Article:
Take Ahrar al-Sham. They now lead the Islamic Front – and talk to the Americans. And guess what; they’re going to Montreux! The icing on this Takfiri cake is that, ultimately, their “interests” are being defended by no less than US Secretary of State John Kerry. Washington promoting al-Qaeda? Well, we’ve seen that movie before.
Should I stay or should I go?
Washington is selling the fiction it is ‘leading’ Geneva 2 to ‘reconstruct’ Syria. This is utter nonsense.
Theoretically – and even that is still extremely debatable – the Obama administration’s core interest in Southwest Asia is to negotiate a very complex deal with Iran, which will take most of 2014.
Ultimately, this whole charade is between Washington and Tehran. The US Navy won’t make Assad ‘go’anytime soon – or ever; so everything, in theory, remains on the table.
A Syrian army tank is seen in the Christian town of Maalula on September 11, 2013. (AFP Photo)
And everyone else, the UN, the Holy See, the House of Saud, are just onlookers, even as several players, from the EU to India, China and Japan, can think of nothing but finally normalizing everything with Iran.
The Syrian government, for its part, will be in Montreux; it had agreed to the conference long ago. Yet President Assad laid down; he won’t ‘leave’, as US President Barack Obama demanded. He won’t let the foreign-sponsored ‘opposition’ take over. And he may even contest the next presidential elections.
Assad went for the jugular when he said Geneva 2 should be about his own ‘War on Terror’. Terror, incidentally, widely supported by the West.
So under this perspective, even Washington needs Assad not to go. The bottom line is that the only players who really want Assad to go are the House of Saud and the House of Thani in Qatar. Many in the West have now realized Assad must stay to fight ‘the terrorists’.
The notoriously shady US Ambassador to Syria Robert Ford – who always pops up when the US is destabilizing something – this time called an urgent meeting in Istanbul, supported by Turkey and Qatar, and pulled a ‘go to Montreux because I said so’ shtick.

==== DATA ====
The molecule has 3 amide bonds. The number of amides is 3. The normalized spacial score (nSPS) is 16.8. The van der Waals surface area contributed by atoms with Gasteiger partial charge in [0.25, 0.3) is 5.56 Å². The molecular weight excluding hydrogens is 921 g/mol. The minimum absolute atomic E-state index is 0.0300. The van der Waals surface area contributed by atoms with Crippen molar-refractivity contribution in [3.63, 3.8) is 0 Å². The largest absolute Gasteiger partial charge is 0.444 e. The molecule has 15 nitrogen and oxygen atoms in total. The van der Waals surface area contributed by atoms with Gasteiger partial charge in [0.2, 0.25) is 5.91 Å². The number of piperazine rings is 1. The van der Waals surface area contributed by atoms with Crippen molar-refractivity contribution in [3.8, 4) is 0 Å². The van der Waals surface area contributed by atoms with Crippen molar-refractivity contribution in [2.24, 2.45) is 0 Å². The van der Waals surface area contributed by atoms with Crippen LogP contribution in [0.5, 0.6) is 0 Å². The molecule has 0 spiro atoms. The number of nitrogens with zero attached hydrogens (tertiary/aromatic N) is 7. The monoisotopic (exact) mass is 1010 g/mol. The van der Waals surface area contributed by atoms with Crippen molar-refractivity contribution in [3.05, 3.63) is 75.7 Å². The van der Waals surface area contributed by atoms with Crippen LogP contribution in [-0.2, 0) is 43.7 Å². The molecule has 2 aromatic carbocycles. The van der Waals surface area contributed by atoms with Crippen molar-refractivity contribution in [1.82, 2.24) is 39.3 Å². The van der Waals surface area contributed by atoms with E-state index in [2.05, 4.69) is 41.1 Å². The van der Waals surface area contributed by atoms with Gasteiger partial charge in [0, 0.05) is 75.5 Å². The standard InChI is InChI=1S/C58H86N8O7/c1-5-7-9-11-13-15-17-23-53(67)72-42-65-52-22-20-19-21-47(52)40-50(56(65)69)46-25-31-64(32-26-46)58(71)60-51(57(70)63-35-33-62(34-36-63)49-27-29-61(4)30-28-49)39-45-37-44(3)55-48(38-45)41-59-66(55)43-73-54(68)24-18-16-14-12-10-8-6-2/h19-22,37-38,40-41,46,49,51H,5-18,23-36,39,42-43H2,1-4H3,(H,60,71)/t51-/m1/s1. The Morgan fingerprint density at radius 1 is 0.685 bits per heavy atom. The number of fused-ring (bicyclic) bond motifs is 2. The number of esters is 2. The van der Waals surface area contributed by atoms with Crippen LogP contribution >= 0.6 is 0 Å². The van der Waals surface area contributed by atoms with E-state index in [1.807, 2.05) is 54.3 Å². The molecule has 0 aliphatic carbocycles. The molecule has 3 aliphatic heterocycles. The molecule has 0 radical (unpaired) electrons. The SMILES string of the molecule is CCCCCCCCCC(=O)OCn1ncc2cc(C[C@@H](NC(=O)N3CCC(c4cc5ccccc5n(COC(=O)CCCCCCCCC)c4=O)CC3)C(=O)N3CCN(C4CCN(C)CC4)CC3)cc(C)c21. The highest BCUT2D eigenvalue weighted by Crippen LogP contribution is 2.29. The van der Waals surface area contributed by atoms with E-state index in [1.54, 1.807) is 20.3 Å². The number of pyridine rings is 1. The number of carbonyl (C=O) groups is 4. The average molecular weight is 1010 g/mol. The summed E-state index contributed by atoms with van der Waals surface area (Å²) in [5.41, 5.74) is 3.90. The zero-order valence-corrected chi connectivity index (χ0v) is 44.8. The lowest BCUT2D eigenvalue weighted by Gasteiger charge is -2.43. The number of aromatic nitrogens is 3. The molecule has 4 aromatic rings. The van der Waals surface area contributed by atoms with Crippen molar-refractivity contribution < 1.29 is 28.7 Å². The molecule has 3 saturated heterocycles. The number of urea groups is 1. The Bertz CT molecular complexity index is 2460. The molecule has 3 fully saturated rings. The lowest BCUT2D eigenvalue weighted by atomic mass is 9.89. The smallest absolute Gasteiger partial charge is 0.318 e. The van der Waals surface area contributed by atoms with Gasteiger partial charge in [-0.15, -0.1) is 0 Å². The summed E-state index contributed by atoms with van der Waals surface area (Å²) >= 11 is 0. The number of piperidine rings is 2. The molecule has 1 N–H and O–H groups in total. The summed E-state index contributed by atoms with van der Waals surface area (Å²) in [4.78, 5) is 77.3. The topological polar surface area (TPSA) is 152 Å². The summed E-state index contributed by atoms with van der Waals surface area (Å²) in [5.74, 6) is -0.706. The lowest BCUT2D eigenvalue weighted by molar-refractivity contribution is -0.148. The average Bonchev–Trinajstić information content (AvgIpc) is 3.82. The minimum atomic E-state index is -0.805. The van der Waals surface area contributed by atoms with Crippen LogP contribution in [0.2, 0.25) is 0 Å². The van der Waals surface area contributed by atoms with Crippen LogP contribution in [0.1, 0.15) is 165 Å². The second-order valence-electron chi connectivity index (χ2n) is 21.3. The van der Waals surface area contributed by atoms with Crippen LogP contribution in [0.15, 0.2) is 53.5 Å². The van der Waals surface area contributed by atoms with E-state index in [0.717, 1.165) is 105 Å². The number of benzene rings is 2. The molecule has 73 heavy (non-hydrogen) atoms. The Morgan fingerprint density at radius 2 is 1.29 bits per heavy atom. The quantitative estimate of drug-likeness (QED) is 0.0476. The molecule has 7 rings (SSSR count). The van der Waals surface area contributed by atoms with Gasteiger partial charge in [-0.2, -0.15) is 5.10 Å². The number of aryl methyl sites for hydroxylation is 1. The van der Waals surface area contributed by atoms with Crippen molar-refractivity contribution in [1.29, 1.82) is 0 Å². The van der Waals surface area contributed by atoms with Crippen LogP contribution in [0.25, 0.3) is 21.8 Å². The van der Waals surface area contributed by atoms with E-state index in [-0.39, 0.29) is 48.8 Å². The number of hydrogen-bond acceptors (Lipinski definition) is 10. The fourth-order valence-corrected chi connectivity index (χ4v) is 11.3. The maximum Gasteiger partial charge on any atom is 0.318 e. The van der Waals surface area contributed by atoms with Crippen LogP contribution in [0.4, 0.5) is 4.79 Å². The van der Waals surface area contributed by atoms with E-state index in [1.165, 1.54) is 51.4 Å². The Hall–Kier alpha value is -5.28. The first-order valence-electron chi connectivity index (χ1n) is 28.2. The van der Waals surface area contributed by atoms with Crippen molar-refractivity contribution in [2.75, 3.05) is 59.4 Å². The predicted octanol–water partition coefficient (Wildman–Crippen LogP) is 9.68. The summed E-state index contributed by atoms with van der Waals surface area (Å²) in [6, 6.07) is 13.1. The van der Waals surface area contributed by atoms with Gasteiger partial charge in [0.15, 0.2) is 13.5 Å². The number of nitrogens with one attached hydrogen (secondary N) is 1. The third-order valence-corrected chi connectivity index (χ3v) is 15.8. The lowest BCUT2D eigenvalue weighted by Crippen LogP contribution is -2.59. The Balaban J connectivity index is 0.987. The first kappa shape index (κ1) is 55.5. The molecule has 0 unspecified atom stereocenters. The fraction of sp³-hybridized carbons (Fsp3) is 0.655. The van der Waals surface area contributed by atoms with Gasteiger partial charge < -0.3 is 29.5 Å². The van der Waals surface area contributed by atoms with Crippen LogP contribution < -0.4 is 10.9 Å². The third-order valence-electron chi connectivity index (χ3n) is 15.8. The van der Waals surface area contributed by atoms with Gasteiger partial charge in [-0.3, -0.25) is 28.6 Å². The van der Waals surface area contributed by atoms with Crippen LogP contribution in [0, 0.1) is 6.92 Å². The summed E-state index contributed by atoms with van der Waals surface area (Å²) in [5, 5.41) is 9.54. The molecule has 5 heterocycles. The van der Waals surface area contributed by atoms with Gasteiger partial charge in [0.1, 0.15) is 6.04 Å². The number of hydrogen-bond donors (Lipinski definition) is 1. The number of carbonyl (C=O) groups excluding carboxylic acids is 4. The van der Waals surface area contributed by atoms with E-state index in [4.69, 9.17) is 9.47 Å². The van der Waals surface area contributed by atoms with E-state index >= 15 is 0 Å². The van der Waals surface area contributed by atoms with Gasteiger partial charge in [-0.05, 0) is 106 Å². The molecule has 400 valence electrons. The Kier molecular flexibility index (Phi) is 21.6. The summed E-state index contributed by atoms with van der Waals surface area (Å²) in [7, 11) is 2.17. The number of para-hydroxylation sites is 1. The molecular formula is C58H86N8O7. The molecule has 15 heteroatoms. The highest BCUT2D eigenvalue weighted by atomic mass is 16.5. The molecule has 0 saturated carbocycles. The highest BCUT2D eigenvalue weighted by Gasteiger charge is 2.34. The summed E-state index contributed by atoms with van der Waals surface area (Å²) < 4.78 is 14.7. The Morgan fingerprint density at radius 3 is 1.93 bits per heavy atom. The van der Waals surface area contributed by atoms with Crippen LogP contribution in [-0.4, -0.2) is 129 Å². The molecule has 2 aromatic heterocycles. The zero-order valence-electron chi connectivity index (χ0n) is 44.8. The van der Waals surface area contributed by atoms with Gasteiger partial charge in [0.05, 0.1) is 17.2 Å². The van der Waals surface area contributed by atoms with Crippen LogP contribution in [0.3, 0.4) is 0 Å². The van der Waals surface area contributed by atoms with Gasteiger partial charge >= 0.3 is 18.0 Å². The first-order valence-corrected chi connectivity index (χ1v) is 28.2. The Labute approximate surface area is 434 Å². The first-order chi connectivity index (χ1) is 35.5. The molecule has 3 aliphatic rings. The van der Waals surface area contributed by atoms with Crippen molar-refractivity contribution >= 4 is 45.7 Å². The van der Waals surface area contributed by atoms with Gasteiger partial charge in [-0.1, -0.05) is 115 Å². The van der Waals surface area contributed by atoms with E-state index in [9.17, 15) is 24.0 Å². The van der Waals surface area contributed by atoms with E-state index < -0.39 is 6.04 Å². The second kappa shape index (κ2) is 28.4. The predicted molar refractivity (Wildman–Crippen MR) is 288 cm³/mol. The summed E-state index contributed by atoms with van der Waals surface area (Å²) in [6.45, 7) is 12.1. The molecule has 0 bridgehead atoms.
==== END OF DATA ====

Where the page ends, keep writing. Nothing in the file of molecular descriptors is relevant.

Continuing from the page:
He just needed to follow the money. Those who won’t travel – a lot of Syrian National Coalition (SNC) hangers-on – will find themselves short of cash.
So listen to the sound of ‘patriotism’ talking. The SNC, which was always rabidly against any talks with Assad, suddenly said they’ll go, even though one-third of their shady members boycotted the Istanbul meeting.
What’s even more farcical is what Ford may have told the SNC stalwarts – still subject to much debate across the Middle East. If Ford really said that Bandar Bush’s strategy has been a total failure (in fact turning Syria into an Al-Qaeda hub) then this points to the Obama administration, for all practical purposes, sharing the same objective as Assad’s: fighting ‘terror’.
Still, Geneva 2 won’t ‘solve’ anything. Iran and Russia will keep supporting Damascus. The desert wasteland from Syria to Iraq will keep being occupied by Bandar Bush-supported and Gulf-supported hardcore sectarian jihadis.
The war will keep spreading deeper into Lebanon. The government in Damascus won’t collapse. The refugee crisis will soar. And the West will keep striking a pose of being concerned with ‘terror’.
All that non-jazz in Montreux will come to nothing. And then some bureaucrat will call for a Geneva 3.